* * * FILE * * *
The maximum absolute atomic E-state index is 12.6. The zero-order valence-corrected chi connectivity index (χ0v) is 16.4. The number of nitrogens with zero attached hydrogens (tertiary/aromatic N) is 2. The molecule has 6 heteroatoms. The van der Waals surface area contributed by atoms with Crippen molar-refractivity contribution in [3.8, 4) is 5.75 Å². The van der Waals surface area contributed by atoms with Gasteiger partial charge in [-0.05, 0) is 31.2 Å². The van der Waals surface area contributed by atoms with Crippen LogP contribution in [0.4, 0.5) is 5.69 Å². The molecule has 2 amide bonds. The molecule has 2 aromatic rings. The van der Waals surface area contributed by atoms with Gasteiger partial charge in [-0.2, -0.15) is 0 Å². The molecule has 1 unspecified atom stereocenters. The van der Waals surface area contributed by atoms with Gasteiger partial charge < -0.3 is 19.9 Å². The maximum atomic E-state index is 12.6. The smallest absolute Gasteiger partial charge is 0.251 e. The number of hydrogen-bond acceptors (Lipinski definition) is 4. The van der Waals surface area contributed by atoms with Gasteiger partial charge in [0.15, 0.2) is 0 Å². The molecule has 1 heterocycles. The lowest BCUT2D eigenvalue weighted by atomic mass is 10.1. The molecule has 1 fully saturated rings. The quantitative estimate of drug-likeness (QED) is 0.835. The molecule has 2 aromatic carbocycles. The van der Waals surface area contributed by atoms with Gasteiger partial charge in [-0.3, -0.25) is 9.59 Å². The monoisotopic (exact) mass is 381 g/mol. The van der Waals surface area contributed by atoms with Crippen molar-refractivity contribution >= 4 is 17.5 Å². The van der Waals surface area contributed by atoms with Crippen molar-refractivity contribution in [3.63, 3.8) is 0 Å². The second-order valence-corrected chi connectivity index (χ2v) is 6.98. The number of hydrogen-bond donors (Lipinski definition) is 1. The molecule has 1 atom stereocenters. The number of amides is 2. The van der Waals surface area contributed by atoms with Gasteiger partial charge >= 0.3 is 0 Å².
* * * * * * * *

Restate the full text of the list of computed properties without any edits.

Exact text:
The maximum absolute atomic E-state index is 12.6. The zero-order valence-corrected chi connectivity index (χ0v) is 16.4. The number of nitrogens with zero attached hydrogens (tertiary/aromatic N) is 2. The molecule has 6 heteroatoms. The van der Waals surface area contributed by atoms with Crippen molar-refractivity contribution in [3.8, 4) is 5.75 Å². The van der Waals surface area contributed by atoms with Gasteiger partial charge in [-0.05, 0) is 31.2 Å². The van der Waals surface area contributed by atoms with Crippen LogP contribution in [0.4, 0.5) is 5.69 Å². The molecule has 2 amide bonds. The molecule has 2 aromatic rings. The van der Waals surface area contributed by atoms with Gasteiger partial charge in [-0.2, -0.15) is 0 Å². The molecule has 1 unspecified atom stereocenters. The van der Waals surface area contributed by atoms with Gasteiger partial charge < -0.3 is 19.9 Å². The maximum atomic E-state index is 12.6. The smallest absolute Gasteiger partial charge is 0.251 e. The number of hydrogen-bond acceptors (Lipinski definition) is 4. The van der Waals surface area contributed by atoms with Gasteiger partial charge in [0.15, 0.2) is 0 Å². The molecule has 1 heterocycles. The lowest BCUT2D eigenvalue weighted by atomic mass is 10.1. The molecule has 1 fully saturated rings. The quantitative estimate of drug-likeness (QED) is 0.835. The molecule has 2 aromatic carbocycles. The van der Waals surface area contributed by atoms with Gasteiger partial charge in [-0.3, -0.25) is 9.59 Å². The monoisotopic (exact) mass is 381 g/mol. The van der Waals surface area contributed by atoms with Crippen molar-refractivity contribution >= 4 is 17.5 Å². The van der Waals surface area contributed by atoms with Crippen molar-refractivity contribution in [3.63, 3.8) is 0 Å². The second-order valence-corrected chi connectivity index (χ2v) is 6.98. The number of hydrogen-bond donors (Lipinski definition) is 1. The molecule has 1 atom stereocenters. The number of amides is 2. The van der Waals surface area contributed by atoms with Gasteiger partial charge >= 0.3 is 0 Å².